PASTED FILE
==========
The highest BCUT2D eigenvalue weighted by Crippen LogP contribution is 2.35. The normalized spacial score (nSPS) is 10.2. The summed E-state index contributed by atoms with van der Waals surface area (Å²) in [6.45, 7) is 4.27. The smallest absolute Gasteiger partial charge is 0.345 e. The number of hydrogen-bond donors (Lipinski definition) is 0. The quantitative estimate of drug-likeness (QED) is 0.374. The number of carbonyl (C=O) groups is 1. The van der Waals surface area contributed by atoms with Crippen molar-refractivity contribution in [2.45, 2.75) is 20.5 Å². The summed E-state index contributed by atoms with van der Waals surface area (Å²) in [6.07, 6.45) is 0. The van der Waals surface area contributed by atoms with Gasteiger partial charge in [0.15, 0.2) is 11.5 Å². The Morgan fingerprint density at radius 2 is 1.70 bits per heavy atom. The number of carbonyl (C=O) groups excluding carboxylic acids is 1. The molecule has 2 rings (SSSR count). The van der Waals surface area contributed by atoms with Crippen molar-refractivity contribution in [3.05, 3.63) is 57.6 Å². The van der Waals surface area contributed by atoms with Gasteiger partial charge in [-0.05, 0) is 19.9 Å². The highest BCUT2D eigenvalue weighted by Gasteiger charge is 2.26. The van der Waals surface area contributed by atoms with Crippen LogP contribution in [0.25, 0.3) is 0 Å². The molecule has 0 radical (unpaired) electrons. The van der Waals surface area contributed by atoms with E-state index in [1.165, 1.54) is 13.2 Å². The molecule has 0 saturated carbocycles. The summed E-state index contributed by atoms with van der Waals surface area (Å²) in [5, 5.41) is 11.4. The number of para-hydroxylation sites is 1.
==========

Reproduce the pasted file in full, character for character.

The highest BCUT2D eigenvalue weighted by Crippen LogP contribution is 2.35. The normalized spacial score (nSPS) is 10.2. The summed E-state index contributed by atoms with van der Waals surface area (Å²) in [6.45, 7) is 4.27. The smallest absolute Gasteiger partial charge is 0.345 e. The number of hydrogen-bond donors (Lipinski definition) is 0. The quantitative estimate of drug-likeness (QED) is 0.374. The number of carbonyl (C=O) groups is 1. The van der Waals surface area contributed by atoms with Crippen molar-refractivity contribution in [2.45, 2.75) is 20.5 Å². The summed E-state index contributed by atoms with van der Waals surface area (Å²) in [6.07, 6.45) is 0. The van der Waals surface area contributed by atoms with Gasteiger partial charge in [0.15, 0.2) is 11.5 Å². The Morgan fingerprint density at radius 2 is 1.70 bits per heavy atom. The number of carbonyl (C=O) groups excluding carboxylic acids is 1. The molecule has 2 rings (SSSR count). The van der Waals surface area contributed by atoms with Crippen molar-refractivity contribution in [3.05, 3.63) is 57.6 Å². The van der Waals surface area contributed by atoms with Gasteiger partial charge in [-0.05, 0) is 19.9 Å². The highest BCUT2D eigenvalue weighted by Gasteiger charge is 2.26. The van der Waals surface area contributed by atoms with Crippen LogP contribution in [0.25, 0.3) is 0 Å². The molecule has 0 radical (unpaired) electrons. The van der Waals surface area contributed by atoms with E-state index in [1.165, 1.54) is 13.2 Å². The molecule has 0 saturated carbocycles. The summed E-state index contributed by atoms with van der Waals surface area (Å²) in [5, 5.41) is 11.4. The number of para-hydroxylation sites is 1.